A thin layer, 1.5 to 3.0 mm, of filter aid that is applied to the septum before the actual filtration process. A precoat is typically used in filter aid filtration when the following is needed:
- A high degree of clarity from the beginning of the filtration cycle
- The prevention of penetration and blinding of the septum by the solids
- Ease of septum cleaning (with reusable septums only)
Some applications do not require a precoat; this is especially true where the septum is a disposable filter pad or sheet that can achieve the above functions without the use of a precoat.
Pressure Precoat Filtration
A method of solid-liquid separation using a precoat with diatomite filter aids that has been practiced for over 75 years. One premise is that the retained solids have minimal permeability with this method of filtration; otherwise, conventional dead end filtration would suffice. The filter aid is the essential feature that serves two functions: 1) as a precoat, it protects the filter septum and provides immediate filtrate clarity; 2) as body feed, it increases permeability in the accumulating filter cake and improves liquid drainage.
Filter aids act as dynamic depth filters, because their rigid nature resists cake compression, thereby retaining permeability and significantly increasing solids retention capacity versus standard depth devices. This extended permeability slows the rise in differential pressure for constant flow filtration, and retards the loss in flow for constant pressure processes. Each filtration cycle starts as the feedstock slurry enters the filter, and it ends when either the flow is minimal (<15% of initial rate) at peak differential pressure, or the available cake space within the filter is depleted. The filter cake stays permeable even at the end of the cycle, offering added benefits for product recovery.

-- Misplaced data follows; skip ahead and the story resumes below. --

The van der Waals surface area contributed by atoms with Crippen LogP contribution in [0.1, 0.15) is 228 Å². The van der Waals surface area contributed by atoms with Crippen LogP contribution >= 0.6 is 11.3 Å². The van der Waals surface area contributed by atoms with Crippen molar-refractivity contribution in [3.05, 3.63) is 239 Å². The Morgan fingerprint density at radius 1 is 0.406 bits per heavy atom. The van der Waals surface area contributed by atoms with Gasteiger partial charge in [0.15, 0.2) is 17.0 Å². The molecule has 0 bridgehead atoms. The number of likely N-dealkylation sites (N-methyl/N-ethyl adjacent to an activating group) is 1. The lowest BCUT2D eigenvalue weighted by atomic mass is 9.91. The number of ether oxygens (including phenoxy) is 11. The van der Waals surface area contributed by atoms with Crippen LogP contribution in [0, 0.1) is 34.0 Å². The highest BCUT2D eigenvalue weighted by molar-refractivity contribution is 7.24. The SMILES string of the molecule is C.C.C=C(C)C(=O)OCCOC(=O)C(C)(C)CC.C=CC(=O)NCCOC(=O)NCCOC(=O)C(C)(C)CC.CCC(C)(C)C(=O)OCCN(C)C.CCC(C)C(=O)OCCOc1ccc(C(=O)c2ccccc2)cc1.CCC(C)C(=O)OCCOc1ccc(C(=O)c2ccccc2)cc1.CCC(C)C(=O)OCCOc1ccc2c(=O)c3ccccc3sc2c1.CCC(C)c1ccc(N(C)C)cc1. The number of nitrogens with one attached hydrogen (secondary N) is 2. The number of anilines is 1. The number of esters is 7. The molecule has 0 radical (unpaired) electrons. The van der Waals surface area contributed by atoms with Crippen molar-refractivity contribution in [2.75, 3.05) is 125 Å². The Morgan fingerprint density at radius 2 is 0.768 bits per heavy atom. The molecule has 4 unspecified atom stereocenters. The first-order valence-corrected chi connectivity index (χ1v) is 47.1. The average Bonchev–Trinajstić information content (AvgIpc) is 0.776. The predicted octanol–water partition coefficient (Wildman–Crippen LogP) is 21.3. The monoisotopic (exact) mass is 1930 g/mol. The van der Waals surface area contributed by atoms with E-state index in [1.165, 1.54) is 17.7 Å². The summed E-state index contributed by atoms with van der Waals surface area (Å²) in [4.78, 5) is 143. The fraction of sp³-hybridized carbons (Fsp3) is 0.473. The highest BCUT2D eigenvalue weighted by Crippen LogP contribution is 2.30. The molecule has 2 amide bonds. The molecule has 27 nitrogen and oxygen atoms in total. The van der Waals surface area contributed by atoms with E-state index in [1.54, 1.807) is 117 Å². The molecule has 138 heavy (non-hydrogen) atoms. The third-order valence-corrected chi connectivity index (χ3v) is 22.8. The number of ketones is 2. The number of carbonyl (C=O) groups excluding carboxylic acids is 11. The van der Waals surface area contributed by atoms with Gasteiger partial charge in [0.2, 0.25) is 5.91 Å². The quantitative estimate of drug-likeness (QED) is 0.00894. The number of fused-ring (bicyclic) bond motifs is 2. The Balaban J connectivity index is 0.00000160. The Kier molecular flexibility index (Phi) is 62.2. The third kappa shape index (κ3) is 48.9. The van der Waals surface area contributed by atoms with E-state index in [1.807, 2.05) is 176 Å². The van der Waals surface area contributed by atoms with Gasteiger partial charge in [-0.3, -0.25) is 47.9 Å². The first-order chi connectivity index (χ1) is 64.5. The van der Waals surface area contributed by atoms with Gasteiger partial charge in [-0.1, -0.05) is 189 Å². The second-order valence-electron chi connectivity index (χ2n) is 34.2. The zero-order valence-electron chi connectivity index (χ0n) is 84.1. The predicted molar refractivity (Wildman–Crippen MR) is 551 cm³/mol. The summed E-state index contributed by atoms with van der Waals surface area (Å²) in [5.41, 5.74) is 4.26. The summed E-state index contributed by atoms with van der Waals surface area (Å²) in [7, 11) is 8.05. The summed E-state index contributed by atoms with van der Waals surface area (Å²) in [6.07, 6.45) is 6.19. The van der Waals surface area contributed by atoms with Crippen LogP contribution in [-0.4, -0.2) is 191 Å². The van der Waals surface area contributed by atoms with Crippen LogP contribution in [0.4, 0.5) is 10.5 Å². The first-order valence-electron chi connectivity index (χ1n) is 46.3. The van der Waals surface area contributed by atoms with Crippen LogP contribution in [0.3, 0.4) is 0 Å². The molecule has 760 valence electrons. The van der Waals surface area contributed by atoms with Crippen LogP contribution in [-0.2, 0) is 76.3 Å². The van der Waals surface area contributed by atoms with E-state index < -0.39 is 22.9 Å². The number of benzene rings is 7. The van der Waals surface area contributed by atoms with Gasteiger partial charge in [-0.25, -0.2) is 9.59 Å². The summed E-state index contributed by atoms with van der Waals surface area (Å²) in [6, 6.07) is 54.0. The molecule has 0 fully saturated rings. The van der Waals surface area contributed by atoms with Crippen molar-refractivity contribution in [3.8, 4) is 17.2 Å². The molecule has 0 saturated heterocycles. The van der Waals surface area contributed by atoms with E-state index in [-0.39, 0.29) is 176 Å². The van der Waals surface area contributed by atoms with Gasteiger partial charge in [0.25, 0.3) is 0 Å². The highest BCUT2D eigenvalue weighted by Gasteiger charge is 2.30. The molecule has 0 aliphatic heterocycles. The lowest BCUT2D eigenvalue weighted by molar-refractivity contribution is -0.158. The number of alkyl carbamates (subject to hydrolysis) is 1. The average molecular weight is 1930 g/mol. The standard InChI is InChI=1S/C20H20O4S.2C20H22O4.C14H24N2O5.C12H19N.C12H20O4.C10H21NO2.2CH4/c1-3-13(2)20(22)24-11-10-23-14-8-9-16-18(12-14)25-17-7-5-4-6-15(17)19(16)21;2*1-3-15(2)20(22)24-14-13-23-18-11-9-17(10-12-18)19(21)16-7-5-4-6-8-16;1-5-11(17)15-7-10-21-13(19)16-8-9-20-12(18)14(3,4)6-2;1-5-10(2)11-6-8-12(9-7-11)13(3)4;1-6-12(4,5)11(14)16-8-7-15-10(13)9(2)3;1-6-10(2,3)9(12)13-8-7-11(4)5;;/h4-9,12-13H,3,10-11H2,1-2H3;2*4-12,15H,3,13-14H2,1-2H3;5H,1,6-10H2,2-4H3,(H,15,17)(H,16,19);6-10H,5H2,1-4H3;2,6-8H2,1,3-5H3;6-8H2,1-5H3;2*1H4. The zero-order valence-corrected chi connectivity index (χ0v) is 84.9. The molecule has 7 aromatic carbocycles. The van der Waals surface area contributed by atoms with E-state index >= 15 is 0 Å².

After the filtration cycle, and depending on the filtrate value and equipment design, the cake can first be rinsed in place with one to two bed (cake) volumes of a process-compatible buffer to displace any retained filtrate. Pressurized gas can then be used to void the cake of this post-wash buffer.
The process by which insoluble particles are separated from a liquid when passing through a permeable filter media.
A permeable material used to support the filter aid or other filter media. A filter septum can be disposable (e.g. pad, paper, fabric, or plastic woven wire screen) or reusable (e.g. metallic woven wire screen).
A liquid containing suspended solids.
An insoluble particle that imparts opacity to a liquid.
An indicator of the degree to which a diatomite filter aid retains the porous and intricate structure. Wet density reflects the void volume available to entrain particulate matter in a filtration process; it is one of the most important criteria used to determine the filtration efficiency. Diatomite products with lower wet densities have greater void volumes, and thus greater filtration efficiency.